Software Development Process

The software  development process is either a structured or iterative approach to creating and maintaining a system used in information technology. It can be applied to networks and online services, but is most often used in software development.

Some software  development process models have as few as five stages, while others have as many as ten. A typical software  development process used for developing a software application might include the following stages:

Planning - The most fundamental part of the software  development process is planning. This includes steps like determining a need for a specific program, who will be the end users, what the development will cost, and how long it will take.

Defining - In this stage, the general development plan is funneled into specific criteria. The specific requirements of the program are defined. At this stage, the development team may also decide what programming language should be used to build the program.

Designing - This process involves creating the user interface and determining how the program will function. For larger applications, it is common to create a design document specification (DDS), which may need to be reviewed and approved before the actual development begins.

Building - The building stage typically comprises the bulk of the software development process. It includes programming the source code, creating the graphics, and compiling the assets into an executable program. Small projects may involve a single programmer, while larger projects may include multiple teams working together. For example, one team might design the user interface, while another team writes the source code. For multiplatform applications, individual teams may be assigned to different platforms.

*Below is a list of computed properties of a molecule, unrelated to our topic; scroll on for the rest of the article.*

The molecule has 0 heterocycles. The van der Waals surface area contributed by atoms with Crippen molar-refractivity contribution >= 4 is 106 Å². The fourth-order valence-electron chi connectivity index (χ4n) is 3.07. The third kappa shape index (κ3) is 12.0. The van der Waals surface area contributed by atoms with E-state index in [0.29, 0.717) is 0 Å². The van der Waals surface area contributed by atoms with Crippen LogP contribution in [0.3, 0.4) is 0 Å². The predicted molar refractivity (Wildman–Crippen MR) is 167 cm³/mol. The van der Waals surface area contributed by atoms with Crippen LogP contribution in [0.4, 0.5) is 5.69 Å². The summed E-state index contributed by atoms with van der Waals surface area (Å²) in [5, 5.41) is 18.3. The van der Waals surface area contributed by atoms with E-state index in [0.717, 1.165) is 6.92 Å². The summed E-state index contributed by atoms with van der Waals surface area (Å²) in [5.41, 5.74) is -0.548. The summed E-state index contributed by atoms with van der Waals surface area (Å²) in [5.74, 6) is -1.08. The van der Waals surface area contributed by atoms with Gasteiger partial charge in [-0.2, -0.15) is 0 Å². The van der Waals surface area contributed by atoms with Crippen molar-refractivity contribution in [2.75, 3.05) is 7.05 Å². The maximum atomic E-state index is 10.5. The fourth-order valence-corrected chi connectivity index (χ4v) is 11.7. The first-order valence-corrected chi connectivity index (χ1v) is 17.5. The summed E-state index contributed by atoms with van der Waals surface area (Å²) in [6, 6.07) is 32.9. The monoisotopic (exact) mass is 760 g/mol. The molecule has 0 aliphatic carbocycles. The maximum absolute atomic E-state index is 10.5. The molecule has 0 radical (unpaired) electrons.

Testing - The all-important testing phase allows the developer to catch unknown issues and fix any bugs that arise in the program. Some testing may be done internally, while a beta version of the software might be provided to a select group of users for public testing.

Implementation or Deployment - Once a program has passed the testing phase, it is ready for deployment. In this stage, the software is released for in-house use or to the public. .

Maintenance - After a software application has been released, there may still be additional bugs or feature requests submitted by users. The development team must maintain the software by fixing bugs and adding new features. Commercial software programs often include some level of technical support. 

Evaluation -  Evaluation step is an extension of the Maintenance stage, and may be referred to in some circles as Post-implementation Review. This is where the system that was developed, as well as the entire process, is evaluated. Some of the questions that need to be answered include: does the newly implemented system meet the initial business requirements and objectives? Is the system reliable and fault-tolerant? Does the system function according to the approved functional requirements? In addition to evaluating the software that was released, it is important to assess the effectiveness of the development process. If there are any aspects of the entire process, or certain stages, that management is not satisfied with, this is the time to improve. Evaluation and assessment is a difficult issue. However, the company must reflect on the process and address weaknesses.

Disposal - Plans are developed for discarding system information, hardware and software in making the transition to a new system. The purpose here is to properly move, archive, discard or destroy information, hardware and software that is being replaced, in a manner that prevents any possibility of unauthorized disclosure of sensitive data. The disposal activities ensure proper migration to a new system. Particular emphasis is given to proper preservation and archival of data processed by the previous system. All of this should be done in accordance with the organization's security requirements

The reason the above stages are referred to as a cycle is because these stages are repeated each time a new major version of the software is released. While the maintenance stage may encompass minor updates, most software companies stay in business by regularly releasing paid updates (version 2, version 3, etc). Before embarking on a new major version, the development team must first create a plan (stage 1) and then continue through the other stages of the software  development process.

© G.E. Russell & Associates 2015